Amazon employees staged a protest this week over the company’s return-to-office mandate. The tech giant doesn’t seem too bothered by it.
“We’re always listening and will continue to do so, but we’re happy with how the first month of having more people back in the office has been,” Amazon spokesperson Brad Glasser told Fortune.
In February, CEO Andy Jassy sent a memo saying remote workers should return to the office on May 1. “We should go back to being in the office together the majority of the time (at least three days per week),” he wrote.
Pamela Hayter, an employee, told workers gathered at the Wednesday walkout that her “heart just dropped” when she read the announcement “because I knew immediately the negative impact that this would have on my family.”
Working from home, she explained, had allowed her to spend more time with her family than she thought was possible before the pandemic.
“We don’t have to spend hours of our lives in traffic, hours of our lives at an office building,” she told those gathered on Wednesday.
Glasser told Fortune that since the return-to-office mandate went into effect “there’s more energy, collaboration, and connections happening, and we’ve heard this from lots of employees and the businesses that surround our offices.”
Earlier this year, Hayter started an internal Slack channel where workers could voice their support for remote work. She described the channel as the largest concrete expression of employee dissatisfaction in Amazon’s history during her speech.
Former Slack CEO Stewart Butterfield recently commented on such “Slacktivism” while speaking to Bloomberg’s Odd Lots podcast. “The super power in people’s ability to have conversations at work will include conversations that sometimes managers wish they didn’t,” he said.
But, he added, amid large tech layoffs and economic uncertainty people are now “more worried about job security so there’s less—and I’m not saying this is a good thing, necessarily—but there’s less labor organizing happening on Slack than there would have been two years ago.”
Amazon downplayed the attendance at the headquarters walkout, estimating the crowd to be 300 people (organizers put the number higher) and noting it has 65,000 corporate and tech employees in the Puget Sound region, and 350,000 globally. Employees protesting the company’s environmental impact and recent layoffs were also part of the walkout.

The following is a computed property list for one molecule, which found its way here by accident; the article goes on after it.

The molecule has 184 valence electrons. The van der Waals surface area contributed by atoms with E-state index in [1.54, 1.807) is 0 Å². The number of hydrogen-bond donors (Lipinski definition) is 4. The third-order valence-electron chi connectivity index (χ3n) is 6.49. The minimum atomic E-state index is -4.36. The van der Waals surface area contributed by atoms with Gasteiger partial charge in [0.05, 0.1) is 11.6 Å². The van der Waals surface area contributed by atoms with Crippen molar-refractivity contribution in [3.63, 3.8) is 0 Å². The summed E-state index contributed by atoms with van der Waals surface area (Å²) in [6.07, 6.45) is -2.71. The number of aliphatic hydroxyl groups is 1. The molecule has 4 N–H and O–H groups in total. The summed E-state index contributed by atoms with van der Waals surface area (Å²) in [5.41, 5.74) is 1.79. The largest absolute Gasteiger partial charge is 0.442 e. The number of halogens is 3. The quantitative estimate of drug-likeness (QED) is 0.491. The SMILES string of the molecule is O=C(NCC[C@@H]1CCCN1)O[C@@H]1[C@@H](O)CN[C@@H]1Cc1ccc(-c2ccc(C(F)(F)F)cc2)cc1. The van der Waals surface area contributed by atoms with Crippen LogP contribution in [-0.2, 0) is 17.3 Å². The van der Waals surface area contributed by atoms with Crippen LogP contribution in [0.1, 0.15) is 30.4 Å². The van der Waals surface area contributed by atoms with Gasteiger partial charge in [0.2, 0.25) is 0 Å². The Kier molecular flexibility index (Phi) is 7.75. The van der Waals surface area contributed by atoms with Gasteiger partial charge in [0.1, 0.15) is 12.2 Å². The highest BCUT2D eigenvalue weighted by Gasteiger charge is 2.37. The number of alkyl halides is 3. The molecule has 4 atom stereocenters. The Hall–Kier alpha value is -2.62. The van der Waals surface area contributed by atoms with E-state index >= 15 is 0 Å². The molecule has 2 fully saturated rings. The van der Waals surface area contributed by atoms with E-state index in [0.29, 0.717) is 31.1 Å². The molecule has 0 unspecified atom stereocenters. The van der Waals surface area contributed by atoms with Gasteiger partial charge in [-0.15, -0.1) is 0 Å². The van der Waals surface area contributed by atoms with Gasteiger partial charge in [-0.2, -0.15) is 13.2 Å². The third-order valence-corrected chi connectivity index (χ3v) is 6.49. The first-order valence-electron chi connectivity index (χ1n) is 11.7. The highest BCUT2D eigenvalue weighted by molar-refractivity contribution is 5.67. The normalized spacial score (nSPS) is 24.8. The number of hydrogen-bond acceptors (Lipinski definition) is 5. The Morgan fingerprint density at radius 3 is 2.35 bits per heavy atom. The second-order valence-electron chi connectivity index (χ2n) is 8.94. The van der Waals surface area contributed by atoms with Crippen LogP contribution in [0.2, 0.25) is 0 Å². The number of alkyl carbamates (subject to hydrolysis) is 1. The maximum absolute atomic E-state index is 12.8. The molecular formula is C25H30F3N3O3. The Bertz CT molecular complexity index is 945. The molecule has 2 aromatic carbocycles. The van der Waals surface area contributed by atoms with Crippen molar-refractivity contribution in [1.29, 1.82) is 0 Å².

Jassy is not alone in demanding employees start working in the office again. Bob Iger at Disney, Howard Schultz at Starbucks, and Robert Thomson at News Corp are among the many others. Last month, Tesla CEO Elon Musk called working from home morally wrong, arguing the “laptop class” were unfair in demanding privileges that other people, like service workers or factory employees, couldn’t enjoy.
And OpenAI CEO Sam Altman told a Stripe conference last month: “I think definitely one of the tech industry’s worst mistakes in a long time was that everybody could go full remote forever…I would say that the experiment on that is over.”
Meanwhile at Uber rival Lyft, new CEO David Risher recently ordered remote workers back to the office one day after laying off more than 1,000 employees, or about 26% of the workforce.
In March, Amazon announced 9,000 employees would be let go, adding to the 18,000 jobs cuts that took place earlier this year and last November.
Despite the return-to-office mandates, swaths of office blocks across the country are still lying partially empty. Shark Tank star and real estate mogul Barbara Corcoran agreed with Musk’s warning this week that “commercial real estate is melting down fast.”
“No one really believes it’s going to turn the corner. People are staying home,” Corcoran told Fox Business’s The Claman Countdown.
Many remote workers contend that working from home is just fine in terms of productivity. In a recent Pew Research survey, 56% of respondents said working from home helps them get work done and meet deadlines, while 37% said it neither helps nor hurts.
“We can be productive, customer obsessed, we can do our good work, we can make a difference, and it does not have to be in an office building,” Hayter said at this week’s walkout.
Amazon, however, is sticking with its mandate.
“We understand that it’s going to take time to adjust back to being in the office more,” said Glasser. “There are a lot of teams at the company working hard to make this transition as smooth as possible for employees.”